Clegg defends CPS after William Roache cleared of abuse

Nick Clegg
Nick Clegg has defended the Crown Prosecution Service. Photo: PA

Nick Clegg has mounted a robust defence of the Crown Prosecution Service (CPS) after Coronation Street star William Roache was cleared of alleged sex offences.

The Deputy Prime Minister said it was right that cases were played out in court when there was considered to be a "reasonable chance" of securing a conviction.

Roache, 81, who plays Ken Barlow in the ITV soap, was found not guilty of two counts of rape and four counts of indecent assault.

The veteran actor was alleged to have used his fame and popularity to exploit the "starstruck" girls, aged 16 and under, between the mid-60s and early-70s.

The women told jurors they were sexually abused by the defendant either at Granada Studios in Manchester, in his car or at properties he owned.

Speaking on the steps of Preston Crown Court yesterday, Mr Roache said: "I have just got one thing to say, in these situations there are no winners and I think we should all be much kinder to ourselves."

Nazir Afzal, chief crown prosecutor for CPS North West, insisted the case had been "treated like any other".

"What mattered were the allegations and the evidence and nothing else, and we fully respect the decisions of the jury and thank them for their careful deliberation," he said.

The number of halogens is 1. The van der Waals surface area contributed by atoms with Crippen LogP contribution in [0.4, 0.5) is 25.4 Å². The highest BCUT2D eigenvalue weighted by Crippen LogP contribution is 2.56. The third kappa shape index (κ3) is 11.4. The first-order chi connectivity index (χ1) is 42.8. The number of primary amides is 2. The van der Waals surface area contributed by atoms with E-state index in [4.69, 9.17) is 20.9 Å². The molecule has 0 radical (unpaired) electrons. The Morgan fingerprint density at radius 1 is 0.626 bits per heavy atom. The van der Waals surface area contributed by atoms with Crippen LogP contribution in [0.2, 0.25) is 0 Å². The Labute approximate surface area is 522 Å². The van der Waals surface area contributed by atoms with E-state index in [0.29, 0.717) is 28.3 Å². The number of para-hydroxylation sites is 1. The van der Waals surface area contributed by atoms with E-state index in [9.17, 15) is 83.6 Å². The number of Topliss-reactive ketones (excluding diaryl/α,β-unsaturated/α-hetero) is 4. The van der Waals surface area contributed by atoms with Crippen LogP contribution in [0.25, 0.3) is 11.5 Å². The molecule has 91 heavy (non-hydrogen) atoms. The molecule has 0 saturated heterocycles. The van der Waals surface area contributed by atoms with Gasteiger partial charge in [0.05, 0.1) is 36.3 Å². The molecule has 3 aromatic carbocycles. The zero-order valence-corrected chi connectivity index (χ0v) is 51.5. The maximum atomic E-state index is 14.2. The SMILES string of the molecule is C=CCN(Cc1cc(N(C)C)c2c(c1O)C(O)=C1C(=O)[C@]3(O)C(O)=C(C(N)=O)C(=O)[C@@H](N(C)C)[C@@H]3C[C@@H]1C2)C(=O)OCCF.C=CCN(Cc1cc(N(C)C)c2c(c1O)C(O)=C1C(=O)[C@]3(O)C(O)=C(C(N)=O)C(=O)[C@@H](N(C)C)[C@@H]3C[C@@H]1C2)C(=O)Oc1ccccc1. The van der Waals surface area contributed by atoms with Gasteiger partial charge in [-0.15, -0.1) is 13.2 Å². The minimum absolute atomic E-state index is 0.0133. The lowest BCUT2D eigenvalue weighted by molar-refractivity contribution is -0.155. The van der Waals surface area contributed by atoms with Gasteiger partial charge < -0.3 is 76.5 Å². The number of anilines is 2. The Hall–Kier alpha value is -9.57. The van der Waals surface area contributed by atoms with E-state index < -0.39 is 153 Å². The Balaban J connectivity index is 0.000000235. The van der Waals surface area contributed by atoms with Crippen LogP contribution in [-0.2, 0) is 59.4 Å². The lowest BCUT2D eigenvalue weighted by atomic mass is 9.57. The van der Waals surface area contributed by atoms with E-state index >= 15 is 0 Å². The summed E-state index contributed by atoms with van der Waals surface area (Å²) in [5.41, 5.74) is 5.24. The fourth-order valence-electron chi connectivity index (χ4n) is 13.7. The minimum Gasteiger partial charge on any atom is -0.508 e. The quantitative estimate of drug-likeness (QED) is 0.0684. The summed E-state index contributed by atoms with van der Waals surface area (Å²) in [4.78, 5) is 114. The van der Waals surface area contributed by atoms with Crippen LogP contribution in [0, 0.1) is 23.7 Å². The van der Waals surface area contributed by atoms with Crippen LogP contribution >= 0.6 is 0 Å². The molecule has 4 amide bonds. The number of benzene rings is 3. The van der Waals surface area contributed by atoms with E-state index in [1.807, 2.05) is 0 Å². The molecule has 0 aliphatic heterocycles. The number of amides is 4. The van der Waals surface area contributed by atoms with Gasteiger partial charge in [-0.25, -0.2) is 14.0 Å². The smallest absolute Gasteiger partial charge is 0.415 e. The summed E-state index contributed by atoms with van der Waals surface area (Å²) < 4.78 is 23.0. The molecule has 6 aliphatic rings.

On his regular LBC radio phone-in this morning, Liberal Democrat leader Mr Clegg said: "I understand why people are saying why on Earth has this case been brought... but the CPS have got a really really difficult job.

"Just imagine if they were not taking cases forward where really serious allegations were made.

"They would be subject to a huge amount of criticism for not taking those allegations.

"That is the way the justice system works.

"I wasn't in court. I am not a lawyer, of course the CPS will need to look at everything that came to light in the court an really stress test whether they did all the necessary due diligence and all the right homework.

"But I will always defend the right of the CPS to say, look this is a case of sufficient seriousness, we think there is sufficient evidence that there is a reasonable chance of this being followed through to a conviction - it should now be played out in court. That is what a court is there for."